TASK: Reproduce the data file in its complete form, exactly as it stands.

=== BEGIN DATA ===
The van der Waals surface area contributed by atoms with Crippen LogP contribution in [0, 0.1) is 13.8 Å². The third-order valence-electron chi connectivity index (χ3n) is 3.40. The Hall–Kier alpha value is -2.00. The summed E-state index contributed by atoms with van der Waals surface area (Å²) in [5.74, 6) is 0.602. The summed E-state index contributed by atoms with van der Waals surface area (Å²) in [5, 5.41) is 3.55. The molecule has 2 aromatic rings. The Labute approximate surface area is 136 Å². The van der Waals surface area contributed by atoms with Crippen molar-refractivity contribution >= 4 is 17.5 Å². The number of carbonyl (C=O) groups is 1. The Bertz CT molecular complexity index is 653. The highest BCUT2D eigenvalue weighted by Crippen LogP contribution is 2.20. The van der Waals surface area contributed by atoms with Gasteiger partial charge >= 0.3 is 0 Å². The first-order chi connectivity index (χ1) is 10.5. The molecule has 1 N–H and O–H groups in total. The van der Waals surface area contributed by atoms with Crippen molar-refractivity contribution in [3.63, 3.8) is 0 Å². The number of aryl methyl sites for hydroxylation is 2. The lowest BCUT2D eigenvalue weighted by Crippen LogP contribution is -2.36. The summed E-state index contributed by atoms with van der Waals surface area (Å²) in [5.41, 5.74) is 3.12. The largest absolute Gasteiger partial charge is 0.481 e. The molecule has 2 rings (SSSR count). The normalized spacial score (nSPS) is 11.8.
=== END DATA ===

The van der Waals surface area contributed by atoms with Crippen LogP contribution in [0, 0.1) is 13.8 Å². The third-order valence-electron chi connectivity index (χ3n) is 3.40. The Hall–Kier alpha value is -2.00. The summed E-state index contributed by atoms with van der Waals surface area (Å²) in [5.74, 6) is 0.602. The summed E-state index contributed by atoms with van der Waals surface area (Å²) in [5, 5.41) is 3.55. The molecule has 2 aromatic rings. The Labute approximate surface area is 136 Å². The van der Waals surface area contributed by atoms with Crippen molar-refractivity contribution >= 4 is 17.5 Å². The number of carbonyl (C=O) groups is 1. The Bertz CT molecular complexity index is 653. The highest BCUT2D eigenvalue weighted by Crippen LogP contribution is 2.20. The van der Waals surface area contributed by atoms with Gasteiger partial charge >= 0.3 is 0 Å². The first-order chi connectivity index (χ1) is 10.5. The molecule has 1 N–H and O–H groups in total. The van der Waals surface area contributed by atoms with Crippen molar-refractivity contribution in [3.63, 3.8) is 0 Å². The number of aryl methyl sites for hydroxylation is 2. The lowest BCUT2D eigenvalue weighted by Crippen LogP contribution is -2.36. The summed E-state index contributed by atoms with van der Waals surface area (Å²) in [5.41, 5.74) is 3.12. The largest absolute Gasteiger partial charge is 0.481 e. The molecule has 2 rings (SSSR count). The normalized spacial score (nSPS) is 11.8.